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Anand Vasu at Jaipur
November 1, 2006
The last two times South Africa have come up against West Indies in big tournaments - the World Cup and the Champions Trophy - they have been at the losing end. It could be just coincidence, but Graeme Smith, the South African captain, is certainly aware of the history. "We know that they beat us in the World Cup and the last Champions Trophy," he said at a pre-match press conference. "They've got some top-class players and if they play like that, they can beat any team in the world, like they've shown in the game against Australia in the earlier part of the tournament. You've got to give them all the credit."
But the same West Indian team folded for only 80 on another day, and consistency isn't a word you're likely to use in their context. This unpredictable nature could go against them in a big semi-final. "It's the semi-final, so you've got to be sure you're up for the game. West Indies have match-winners and in one-dayers one match-winner can win you a game," said Smith. "It's like what we did against Pakistan, we just made sure that our own game is right, that's our game plan. It's been one of our strengths so far in this tournament. Tomorrow is going to be no different."
Another thing that has been inconsistent in this tournament is the pitches. From city to city, from strip to strip, each 22-yard patch has played differently. What did Smith make of this one? "It does look pretty dry at the moment but just looking at it and speaking to some guys in the teams that have played here in the earlier games, it has been a bit two-paced, a little bit up and down," he said. "I guess the harder ball will be difficult to bat against. Otherwise, the teams will have to adapt to the conditions. This wicket has been different from the ones we have played on. That's the tough part of the tournament, every wicket has been different and adapting to the conditions has been the key."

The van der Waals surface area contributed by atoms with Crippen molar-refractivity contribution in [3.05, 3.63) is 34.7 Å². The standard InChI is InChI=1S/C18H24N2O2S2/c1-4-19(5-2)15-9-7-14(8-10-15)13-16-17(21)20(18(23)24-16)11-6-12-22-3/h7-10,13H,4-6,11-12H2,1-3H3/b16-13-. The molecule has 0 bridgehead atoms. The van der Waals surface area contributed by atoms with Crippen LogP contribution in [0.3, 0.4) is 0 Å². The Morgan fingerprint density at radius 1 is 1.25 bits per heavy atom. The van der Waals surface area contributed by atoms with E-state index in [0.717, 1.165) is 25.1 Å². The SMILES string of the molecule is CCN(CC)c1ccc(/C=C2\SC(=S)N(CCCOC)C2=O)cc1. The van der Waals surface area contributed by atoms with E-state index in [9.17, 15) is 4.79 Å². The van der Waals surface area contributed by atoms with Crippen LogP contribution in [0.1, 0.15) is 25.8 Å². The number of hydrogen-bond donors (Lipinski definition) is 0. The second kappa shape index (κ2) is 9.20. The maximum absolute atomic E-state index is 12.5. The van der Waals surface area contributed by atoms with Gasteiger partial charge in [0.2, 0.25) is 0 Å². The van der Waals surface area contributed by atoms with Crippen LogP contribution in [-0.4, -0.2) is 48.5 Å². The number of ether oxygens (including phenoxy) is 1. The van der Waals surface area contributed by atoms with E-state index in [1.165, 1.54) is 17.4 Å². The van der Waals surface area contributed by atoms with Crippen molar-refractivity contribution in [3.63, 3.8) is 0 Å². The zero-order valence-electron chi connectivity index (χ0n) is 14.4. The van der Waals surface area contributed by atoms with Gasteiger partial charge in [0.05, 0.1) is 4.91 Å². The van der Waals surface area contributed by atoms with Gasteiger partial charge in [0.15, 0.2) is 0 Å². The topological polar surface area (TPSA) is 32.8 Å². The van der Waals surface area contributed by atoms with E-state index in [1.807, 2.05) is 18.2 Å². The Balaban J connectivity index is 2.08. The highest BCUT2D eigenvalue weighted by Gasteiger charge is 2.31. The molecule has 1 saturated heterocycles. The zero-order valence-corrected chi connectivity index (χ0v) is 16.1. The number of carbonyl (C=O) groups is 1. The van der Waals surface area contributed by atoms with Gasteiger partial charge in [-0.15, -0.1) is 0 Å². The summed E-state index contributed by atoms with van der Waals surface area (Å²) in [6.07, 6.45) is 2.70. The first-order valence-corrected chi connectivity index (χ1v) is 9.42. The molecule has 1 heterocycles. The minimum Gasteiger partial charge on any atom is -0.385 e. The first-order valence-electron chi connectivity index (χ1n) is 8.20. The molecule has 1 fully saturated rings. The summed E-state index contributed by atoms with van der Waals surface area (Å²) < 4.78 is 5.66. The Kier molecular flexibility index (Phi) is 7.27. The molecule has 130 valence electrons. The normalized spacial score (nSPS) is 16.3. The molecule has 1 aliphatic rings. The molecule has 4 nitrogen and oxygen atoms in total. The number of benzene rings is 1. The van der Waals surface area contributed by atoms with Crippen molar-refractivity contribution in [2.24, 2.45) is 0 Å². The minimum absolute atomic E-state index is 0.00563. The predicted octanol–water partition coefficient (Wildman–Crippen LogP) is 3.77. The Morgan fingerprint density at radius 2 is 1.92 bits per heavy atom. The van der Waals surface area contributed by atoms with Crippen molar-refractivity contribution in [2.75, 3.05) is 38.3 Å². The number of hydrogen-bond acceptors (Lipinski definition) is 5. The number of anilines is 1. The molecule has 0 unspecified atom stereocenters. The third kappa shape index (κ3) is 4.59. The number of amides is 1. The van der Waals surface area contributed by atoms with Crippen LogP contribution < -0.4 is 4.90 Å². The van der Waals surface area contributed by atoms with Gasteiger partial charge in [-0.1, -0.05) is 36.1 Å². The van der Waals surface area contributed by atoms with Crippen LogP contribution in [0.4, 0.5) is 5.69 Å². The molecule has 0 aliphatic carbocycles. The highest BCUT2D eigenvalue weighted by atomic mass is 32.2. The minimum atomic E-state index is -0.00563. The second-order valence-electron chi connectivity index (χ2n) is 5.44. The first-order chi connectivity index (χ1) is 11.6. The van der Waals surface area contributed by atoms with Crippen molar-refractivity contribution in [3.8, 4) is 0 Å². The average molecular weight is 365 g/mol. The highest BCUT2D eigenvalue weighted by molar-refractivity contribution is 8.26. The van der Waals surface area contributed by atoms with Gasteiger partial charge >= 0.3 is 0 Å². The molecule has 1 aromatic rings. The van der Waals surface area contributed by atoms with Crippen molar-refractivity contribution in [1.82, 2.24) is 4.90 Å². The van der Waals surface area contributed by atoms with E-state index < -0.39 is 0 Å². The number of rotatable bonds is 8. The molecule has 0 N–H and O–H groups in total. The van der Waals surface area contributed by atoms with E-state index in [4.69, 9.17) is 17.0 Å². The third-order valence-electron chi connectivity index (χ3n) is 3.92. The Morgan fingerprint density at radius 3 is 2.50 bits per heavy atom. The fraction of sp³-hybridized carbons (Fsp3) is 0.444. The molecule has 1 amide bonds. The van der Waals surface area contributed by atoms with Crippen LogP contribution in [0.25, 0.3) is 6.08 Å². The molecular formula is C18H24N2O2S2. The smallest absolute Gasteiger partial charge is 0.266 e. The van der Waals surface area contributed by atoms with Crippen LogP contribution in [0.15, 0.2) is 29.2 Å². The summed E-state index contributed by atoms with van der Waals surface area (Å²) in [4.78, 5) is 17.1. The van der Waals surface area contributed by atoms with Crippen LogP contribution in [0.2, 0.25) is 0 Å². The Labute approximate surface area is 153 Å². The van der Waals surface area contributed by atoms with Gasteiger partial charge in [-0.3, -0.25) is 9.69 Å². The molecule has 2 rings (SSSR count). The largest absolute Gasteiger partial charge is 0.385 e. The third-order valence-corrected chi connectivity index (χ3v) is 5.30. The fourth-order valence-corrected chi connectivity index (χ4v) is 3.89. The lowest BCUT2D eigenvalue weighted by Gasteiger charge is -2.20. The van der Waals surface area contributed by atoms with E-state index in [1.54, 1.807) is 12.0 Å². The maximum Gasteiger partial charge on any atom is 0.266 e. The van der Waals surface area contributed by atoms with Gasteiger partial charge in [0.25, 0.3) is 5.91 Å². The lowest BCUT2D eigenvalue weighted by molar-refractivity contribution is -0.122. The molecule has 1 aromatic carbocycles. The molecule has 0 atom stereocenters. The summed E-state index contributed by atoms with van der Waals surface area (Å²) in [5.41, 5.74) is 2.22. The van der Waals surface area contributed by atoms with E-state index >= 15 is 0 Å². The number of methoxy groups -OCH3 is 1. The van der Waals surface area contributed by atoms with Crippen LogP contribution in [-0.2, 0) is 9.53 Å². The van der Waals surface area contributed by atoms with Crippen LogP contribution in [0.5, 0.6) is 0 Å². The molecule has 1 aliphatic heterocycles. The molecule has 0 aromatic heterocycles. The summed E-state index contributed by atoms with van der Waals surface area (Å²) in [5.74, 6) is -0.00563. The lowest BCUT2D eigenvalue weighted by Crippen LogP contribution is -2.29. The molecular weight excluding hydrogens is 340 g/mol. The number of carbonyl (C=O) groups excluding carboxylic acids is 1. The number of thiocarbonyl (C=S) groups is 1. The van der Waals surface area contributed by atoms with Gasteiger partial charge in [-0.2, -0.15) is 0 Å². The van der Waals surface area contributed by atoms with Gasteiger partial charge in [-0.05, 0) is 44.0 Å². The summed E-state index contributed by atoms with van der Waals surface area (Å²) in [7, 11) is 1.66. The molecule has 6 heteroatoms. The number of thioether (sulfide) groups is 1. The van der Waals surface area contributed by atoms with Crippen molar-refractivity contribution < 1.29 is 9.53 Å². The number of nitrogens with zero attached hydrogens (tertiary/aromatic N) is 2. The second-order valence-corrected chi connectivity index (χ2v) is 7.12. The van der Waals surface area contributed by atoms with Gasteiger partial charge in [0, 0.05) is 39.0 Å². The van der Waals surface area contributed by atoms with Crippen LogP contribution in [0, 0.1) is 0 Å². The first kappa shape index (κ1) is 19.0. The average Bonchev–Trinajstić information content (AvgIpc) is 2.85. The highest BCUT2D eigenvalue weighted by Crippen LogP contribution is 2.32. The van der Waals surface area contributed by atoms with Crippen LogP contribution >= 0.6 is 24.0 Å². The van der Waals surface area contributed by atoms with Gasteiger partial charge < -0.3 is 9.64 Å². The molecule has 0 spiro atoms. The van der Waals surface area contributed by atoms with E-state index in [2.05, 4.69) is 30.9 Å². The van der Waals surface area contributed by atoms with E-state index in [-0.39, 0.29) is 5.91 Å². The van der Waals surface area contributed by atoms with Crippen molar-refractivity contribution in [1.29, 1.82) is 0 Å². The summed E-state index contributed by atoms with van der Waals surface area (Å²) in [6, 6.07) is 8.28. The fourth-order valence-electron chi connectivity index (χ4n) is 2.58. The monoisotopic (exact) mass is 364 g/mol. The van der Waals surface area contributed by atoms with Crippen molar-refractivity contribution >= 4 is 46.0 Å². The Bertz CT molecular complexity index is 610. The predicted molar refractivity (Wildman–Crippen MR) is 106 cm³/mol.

In recent times West Indies-South Africa matches have been fraught with confrontations with several players getting into verbal altercations on either side. Smith acknowledged as much when he said, "I'm sure it's going to be competitive. The teams have had a mixed relationship on and off the field. Certain guys get on well with each other but otherwise we don't know each other that well, West Indies are quite a young side in a lot of ways."
Smith also admitted that the lack of runs from the top order was a concern for his team. "I think most top-orders struggled so far in this tournament and I think the new ball has been a difficult phase to bat," he said. "If we can get off to a good start, it will be a huge bonus for us. Again, speaking for myself, I feel very good and it's just a matter of getting some time in the middle. You've got to take a start and take it from there. We've got guys up front there and ones we back to perform well."
At the same time, Smith could fall back to his bowlers to do the job, if the pitch gets a bit irregular. "It might swing in the first few overs but it won't have the sideways movement as Mohali had. It will be up and down since there are a lot of cracks in the wicket, as the ball gets softer, it will get more and more even," he said. "We have discussed most of the options and the things we expect but we are are going in to try and play our normal game. The key for us is to adapt to the conditions better than the other team, as has been the case in the last two matches."
Shorter tours don't allow you time to get into form, and domestic cricket isn't demanding enough